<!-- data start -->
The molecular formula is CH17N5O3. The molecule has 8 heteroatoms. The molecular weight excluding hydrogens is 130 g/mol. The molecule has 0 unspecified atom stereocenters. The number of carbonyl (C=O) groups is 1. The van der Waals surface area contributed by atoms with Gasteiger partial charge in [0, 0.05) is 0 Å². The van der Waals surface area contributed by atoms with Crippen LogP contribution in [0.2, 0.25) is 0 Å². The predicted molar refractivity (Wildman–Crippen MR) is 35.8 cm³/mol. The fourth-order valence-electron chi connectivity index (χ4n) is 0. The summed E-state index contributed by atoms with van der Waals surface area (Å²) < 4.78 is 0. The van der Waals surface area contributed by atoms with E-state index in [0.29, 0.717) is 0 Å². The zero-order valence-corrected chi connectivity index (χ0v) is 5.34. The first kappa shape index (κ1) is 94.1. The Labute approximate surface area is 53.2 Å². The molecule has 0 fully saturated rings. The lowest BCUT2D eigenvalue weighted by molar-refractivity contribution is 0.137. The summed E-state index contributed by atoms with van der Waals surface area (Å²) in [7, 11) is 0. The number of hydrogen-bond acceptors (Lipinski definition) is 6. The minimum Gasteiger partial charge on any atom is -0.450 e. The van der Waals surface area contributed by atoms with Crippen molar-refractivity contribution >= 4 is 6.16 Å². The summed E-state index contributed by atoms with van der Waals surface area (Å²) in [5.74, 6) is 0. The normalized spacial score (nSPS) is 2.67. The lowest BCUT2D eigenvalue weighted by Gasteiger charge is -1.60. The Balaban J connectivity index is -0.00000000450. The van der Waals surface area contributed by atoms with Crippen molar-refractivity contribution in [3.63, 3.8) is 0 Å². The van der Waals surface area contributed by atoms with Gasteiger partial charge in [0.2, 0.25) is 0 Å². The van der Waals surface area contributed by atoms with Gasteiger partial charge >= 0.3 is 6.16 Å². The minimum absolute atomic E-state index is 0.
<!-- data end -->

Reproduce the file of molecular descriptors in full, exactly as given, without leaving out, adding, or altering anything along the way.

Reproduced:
The molecular formula is CH17N5O3. The molecule has 8 heteroatoms. The molecular weight excluding hydrogens is 130 g/mol. The molecule has 0 unspecified atom stereocenters. The number of carbonyl (C=O) groups is 1. The van der Waals surface area contributed by atoms with Gasteiger partial charge in [0, 0.05) is 0 Å². The van der Waals surface area contributed by atoms with Crippen LogP contribution in [0.2, 0.25) is 0 Å². The predicted molar refractivity (Wildman–Crippen MR) is 35.8 cm³/mol. The fourth-order valence-electron chi connectivity index (χ4n) is 0. The summed E-state index contributed by atoms with van der Waals surface area (Å²) < 4.78 is 0. The van der Waals surface area contributed by atoms with E-state index in [0.29, 0.717) is 0 Å². The zero-order valence-corrected chi connectivity index (χ0v) is 5.34. The first kappa shape index (κ1) is 94.1. The Labute approximate surface area is 53.2 Å². The molecule has 0 fully saturated rings. The lowest BCUT2D eigenvalue weighted by molar-refractivity contribution is 0.137. The summed E-state index contributed by atoms with van der Waals surface area (Å²) in [7, 11) is 0. The number of hydrogen-bond acceptors (Lipinski definition) is 6. The minimum Gasteiger partial charge on any atom is -0.450 e. The van der Waals surface area contributed by atoms with Crippen molar-refractivity contribution >= 4 is 6.16 Å². The summed E-state index contributed by atoms with van der Waals surface area (Å²) in [5.74, 6) is 0. The normalized spacial score (nSPS) is 2.67. The lowest BCUT2D eigenvalue weighted by Gasteiger charge is -1.60. The Balaban J connectivity index is -0.00000000450. The van der Waals surface area contributed by atoms with Crippen molar-refractivity contribution in [3.63, 3.8) is 0 Å². The van der Waals surface area contributed by atoms with Gasteiger partial charge in [0.2, 0.25) is 0 Å². The van der Waals surface area contributed by atoms with Gasteiger partial charge >= 0.3 is 6.16 Å². The minimum absolute atomic E-state index is 0.